WASHINGTON — The federal government has vowed a quick appeal of a temporary court order that halts federal funding of human embryonic stem-cell research using new stem-cell lines.
The injunction, granted by Washington, D.C., federal Judge Royce Lamberth in response to an action launched by several pro-life groups and two Christian adult stem cell researchers, might even stop research using lines approved by President George W. Bush in 2001.
Judge Lamberth found on Aug. 23 that the National Institutes of Health’s approval of 75 human embryonic stem-cell lines for federal funding violated the Dickey-Wicker Amendment prohibiting federal research that is lethal to embryos.
The NIH action lead to the implementation of a 2009 order from President Barack Obama, and his administration wasted no time promising to appeal the injunction.
Department of Justice spokeswoman Tracy Schmaler told the Politico news website that “the appeal should be filed by the end of the week.”
The same site reports deputy White House press secretary Bill Burton saying that the president “thinks that we need to do [human embryonic] stem-cell research, and he thinks his policy is the right one.”
But Cardinal Daniel DiNardo of Galveston-Houston, Texas, chairman of the Committee on Pro-Life Activities of the U.S. Conference of Catholic Bishops, welcomed the federal court injunction against the Obama administration’s policy, calling the ruling a “victory for common sense and sound medical ethics.”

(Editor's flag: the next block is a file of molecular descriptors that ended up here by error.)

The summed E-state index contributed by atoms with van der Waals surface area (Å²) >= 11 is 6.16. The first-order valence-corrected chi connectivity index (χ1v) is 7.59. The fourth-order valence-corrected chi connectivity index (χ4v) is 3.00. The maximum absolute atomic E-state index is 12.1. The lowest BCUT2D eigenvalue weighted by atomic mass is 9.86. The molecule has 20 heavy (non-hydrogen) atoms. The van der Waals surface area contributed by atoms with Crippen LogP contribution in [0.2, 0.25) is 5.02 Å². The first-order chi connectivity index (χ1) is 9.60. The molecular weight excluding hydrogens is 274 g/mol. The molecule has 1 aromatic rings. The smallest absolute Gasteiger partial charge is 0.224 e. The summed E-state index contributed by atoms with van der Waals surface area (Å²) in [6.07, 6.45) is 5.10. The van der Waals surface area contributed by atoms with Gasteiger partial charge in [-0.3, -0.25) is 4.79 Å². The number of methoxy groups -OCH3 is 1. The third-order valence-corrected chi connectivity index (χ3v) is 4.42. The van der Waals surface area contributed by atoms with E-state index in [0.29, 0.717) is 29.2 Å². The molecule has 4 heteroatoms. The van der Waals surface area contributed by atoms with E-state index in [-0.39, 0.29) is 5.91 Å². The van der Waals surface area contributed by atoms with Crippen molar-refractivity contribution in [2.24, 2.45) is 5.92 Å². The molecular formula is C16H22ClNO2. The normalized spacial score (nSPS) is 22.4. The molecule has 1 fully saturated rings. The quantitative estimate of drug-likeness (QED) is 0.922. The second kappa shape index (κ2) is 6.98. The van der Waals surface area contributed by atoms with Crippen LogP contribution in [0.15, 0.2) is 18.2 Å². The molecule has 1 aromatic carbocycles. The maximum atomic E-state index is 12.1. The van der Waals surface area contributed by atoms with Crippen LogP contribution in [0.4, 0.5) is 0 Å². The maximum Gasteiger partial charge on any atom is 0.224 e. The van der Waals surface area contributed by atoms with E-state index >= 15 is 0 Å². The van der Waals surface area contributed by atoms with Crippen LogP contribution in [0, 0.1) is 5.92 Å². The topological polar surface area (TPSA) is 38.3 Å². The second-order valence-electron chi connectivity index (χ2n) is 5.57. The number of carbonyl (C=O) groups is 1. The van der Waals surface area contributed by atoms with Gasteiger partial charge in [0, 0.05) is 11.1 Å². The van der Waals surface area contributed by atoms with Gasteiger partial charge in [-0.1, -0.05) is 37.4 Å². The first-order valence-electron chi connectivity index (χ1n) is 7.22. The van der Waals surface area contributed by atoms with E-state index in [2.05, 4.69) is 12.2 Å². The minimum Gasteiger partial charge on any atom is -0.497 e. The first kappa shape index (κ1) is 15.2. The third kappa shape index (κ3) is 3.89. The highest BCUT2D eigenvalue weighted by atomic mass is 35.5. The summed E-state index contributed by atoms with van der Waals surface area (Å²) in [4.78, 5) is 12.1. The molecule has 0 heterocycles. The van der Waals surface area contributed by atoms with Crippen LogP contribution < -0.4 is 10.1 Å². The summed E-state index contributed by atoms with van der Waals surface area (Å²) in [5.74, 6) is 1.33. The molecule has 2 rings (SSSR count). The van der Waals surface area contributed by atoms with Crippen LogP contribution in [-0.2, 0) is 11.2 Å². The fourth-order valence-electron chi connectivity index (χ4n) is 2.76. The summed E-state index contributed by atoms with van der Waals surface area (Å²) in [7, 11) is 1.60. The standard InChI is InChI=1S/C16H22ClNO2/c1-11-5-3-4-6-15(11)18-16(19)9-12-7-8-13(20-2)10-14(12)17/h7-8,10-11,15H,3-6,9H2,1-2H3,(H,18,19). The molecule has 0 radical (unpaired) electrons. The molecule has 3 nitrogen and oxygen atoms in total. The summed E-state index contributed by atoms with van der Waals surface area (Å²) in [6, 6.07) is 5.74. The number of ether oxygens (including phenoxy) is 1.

The lawsuit was brought last year on behalf of a Christian adoption agency, two stem-cell scientists, James Sherley and Theresa Deisher, embryos and others. The court found that only the two scientists had “standing” to bring what amounted to an emergency lawsuit because the other plaintiffs would suffer no immediate or “irreparable” injury by having to wait until the lawsuit goes to trial.
But Sherley, a Baptist and a researcher at Boston Biomedical Research Institute, and Deisher, a Catholic who runs Seattle-based AVM Biotechnology, were granted standing on the basis that their work on adult human embryonic stem cells would suffer “irreparably” unless the expansion of human embryonic stem-cell research were halted immediately.
Reasoned the court: Researchers in adult and embryonic stem-cell research were competing for the same federal dollars, but only researchers of adult stem cells relied almost entirely on public funding, while embryonic stem-cell scientists stood a chance of getting private money.
But granting the two scientists “standing” only got their legal foot in the door.
The meat of Lamberth’s decision is that the Obama-ordered expansion of embryonic stem-cell research violates the Dickey-Wicker Amendment.
“The language of the statute reflects the unambiguous intent of Congress to enact a broad prohibition of funding research in which a human embryo is destroyed,” wrote Lamberth, who was appointed to the federal bench by President Ronald Reagan in 1987. “ESC research is clearly research in which an embryo is destroyed.”